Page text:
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Migraine 偏头痛: I Prevention

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发表于 12-4-2017 12:00:17 | 显示全部楼层 |阅读模式
Jonathan D Rockoff, Treatments to Prevent Migraines Show Positive Results. Wall Street Journal, Nov 30, 2017.
https://www.wsj.com/articles/new ... eatments-1511994639

Two consecutive paragraphs:

"Pain Medicines like ibuprofen as well as so called triptan drugs, now sold in general versions, are approved [by FDA and regulators in foreign countries] to treat attacks already underway. But to ward off attacks, patients mostly relies on drugs approved for other uses, like epilepsy or depression.

"The experimental drugs [meaning FDA has not approved them, except for clinical trials] belong to an emerging class mostly injectable biological treatments to prevent migraine. These drugs target a chemical, known by its initials CGRP, involved in the brain's pain signaling during migraines.

Note:
(a) This is a concise report, with the quotations constituting about a third of its length. The quotation is all you need to read in this report.
(b)
(i) The WSJ report says
(A) Teva Pharmaceuticals Industries Ltd (1901- ; based in Israel; Teva is Hebrew noun for "nature")
and (B) Amgen Inc and Novartis AG
publishes phase 3 of clinical trials of their own drugs in New England Journal of Medicine, Wednesday (Nov 29).
(ii) The publications are
(A) from Teva:
Silberstein SD et al, Fremanezumab for the Preventive Treatment of Chronic Migraine. New England Journal of Medicine, 377: 2113-2122 (Oct 30, 2017).
www.nejm.org/doi/full/10.1056/NEJMoa1709038
(B) from Amgen and Novartis:
Goadsby PJ et al, A Controlled Trial of Erenumab for Episodic Migraine. N Engl J Med, 377: 2123-2132 (Nov 30, 2017).
www.nejm.org/doi/full/10.1056/NEJMoa1705848

Each publication tests a different monoclonal antibody that inhibits the CGRP receptor (name of the monoclonal antibody appears in the title of publication).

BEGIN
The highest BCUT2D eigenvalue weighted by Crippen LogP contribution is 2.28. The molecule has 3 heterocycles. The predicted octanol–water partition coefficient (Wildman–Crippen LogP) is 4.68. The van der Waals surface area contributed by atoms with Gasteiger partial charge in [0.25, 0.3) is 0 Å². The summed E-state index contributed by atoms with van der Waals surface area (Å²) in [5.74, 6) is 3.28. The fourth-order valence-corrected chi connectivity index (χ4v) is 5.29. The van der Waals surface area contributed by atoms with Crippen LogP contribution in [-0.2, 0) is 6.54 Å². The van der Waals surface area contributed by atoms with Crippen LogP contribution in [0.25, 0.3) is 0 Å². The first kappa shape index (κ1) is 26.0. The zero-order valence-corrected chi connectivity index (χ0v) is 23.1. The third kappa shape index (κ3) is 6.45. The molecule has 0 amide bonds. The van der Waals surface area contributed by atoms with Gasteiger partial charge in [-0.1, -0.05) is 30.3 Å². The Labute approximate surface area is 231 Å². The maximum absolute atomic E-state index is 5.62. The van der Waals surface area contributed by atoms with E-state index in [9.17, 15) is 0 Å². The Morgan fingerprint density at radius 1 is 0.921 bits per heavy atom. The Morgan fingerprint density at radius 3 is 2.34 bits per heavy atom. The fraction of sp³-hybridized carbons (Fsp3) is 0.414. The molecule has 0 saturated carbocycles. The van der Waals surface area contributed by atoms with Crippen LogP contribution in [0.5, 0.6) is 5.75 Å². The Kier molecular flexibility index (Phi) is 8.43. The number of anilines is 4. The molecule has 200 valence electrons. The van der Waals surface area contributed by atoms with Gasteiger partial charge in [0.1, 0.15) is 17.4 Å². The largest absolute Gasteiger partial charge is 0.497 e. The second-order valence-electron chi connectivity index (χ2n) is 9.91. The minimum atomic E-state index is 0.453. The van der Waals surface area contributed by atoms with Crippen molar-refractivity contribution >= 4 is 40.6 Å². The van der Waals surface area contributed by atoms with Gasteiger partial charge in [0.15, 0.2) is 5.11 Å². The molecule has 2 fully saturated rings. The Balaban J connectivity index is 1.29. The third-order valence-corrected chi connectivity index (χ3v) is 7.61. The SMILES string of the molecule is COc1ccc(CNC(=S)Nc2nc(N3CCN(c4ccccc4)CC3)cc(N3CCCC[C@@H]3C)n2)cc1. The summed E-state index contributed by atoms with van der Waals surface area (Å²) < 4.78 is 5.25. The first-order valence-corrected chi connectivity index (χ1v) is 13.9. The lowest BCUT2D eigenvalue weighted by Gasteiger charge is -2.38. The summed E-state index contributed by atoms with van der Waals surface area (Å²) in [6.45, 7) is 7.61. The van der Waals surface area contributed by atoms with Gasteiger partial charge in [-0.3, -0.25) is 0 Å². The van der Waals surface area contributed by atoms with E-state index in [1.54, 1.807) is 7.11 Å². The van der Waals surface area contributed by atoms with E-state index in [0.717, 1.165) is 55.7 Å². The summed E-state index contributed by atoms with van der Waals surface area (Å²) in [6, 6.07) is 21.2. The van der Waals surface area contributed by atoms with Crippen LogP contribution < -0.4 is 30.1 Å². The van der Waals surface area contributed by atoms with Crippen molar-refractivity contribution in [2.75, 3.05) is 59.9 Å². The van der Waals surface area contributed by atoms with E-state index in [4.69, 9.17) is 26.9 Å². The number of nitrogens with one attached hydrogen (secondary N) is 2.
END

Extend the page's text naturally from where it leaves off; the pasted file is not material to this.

(iii) These two, like any other antibody, must be injected -- because oral ingestion may cause them to be digested (and invalidated).
(c)
(i) The WSJ report in print includes a table that lists, among other experimental drugs to prevent migraine, ubrogepant from Dublin, Ireland-based Allergan. The ubrogepant is a small chemical taken orally as an antagonist to CGRP receptor. CGRP stands for "calcitonin gene-related peptide."
(ii) In summary, the two monoclonal antibodies, along with ubrogepant, hopefully may PREVENT migraine, as opposed to "triptan drugs" that specifically treat migraine AFTER the headache has started.
(d) CGRP stands for "calcitonin gene-related peptide."
(i) calcitonin gene-related peptide
https://en.wikipedia.org/wiki/Calcitonin_gene-related_peptide
(ii) Russell FA et al, Calcitonin Gene-Related Peptide: Physiology and Pathophysiology. Physiological Reviews, 94: 1099–1142
https://www.ncbi.nlm.nih.gov/pmc/articles/PMC4187032/
("CGRP is a highly potent vasodilator * * * CGRP is primarily released from sensory nerves * * * The primary association of CGRP with sensory neurons * * * is clear. * * * CGRP is also coexpressed with ACh [acetylcholine] in motor neurons. Of importance for the vasodilator activity of CGRP is the finding that CGRP is contained in perivascular nerves, providing a major link with the cardiovascular system [citation omitted]. Immunohistochemical localization of CGRP indicates * * * The localization of CGRP in perivascular neurons is common to all vascular beds, with perhaps a higher localization in arterial than venous tissues")
(e) In the next posting, I will talk about treatment of headache after migraine starts -- that is, triptan drugs.
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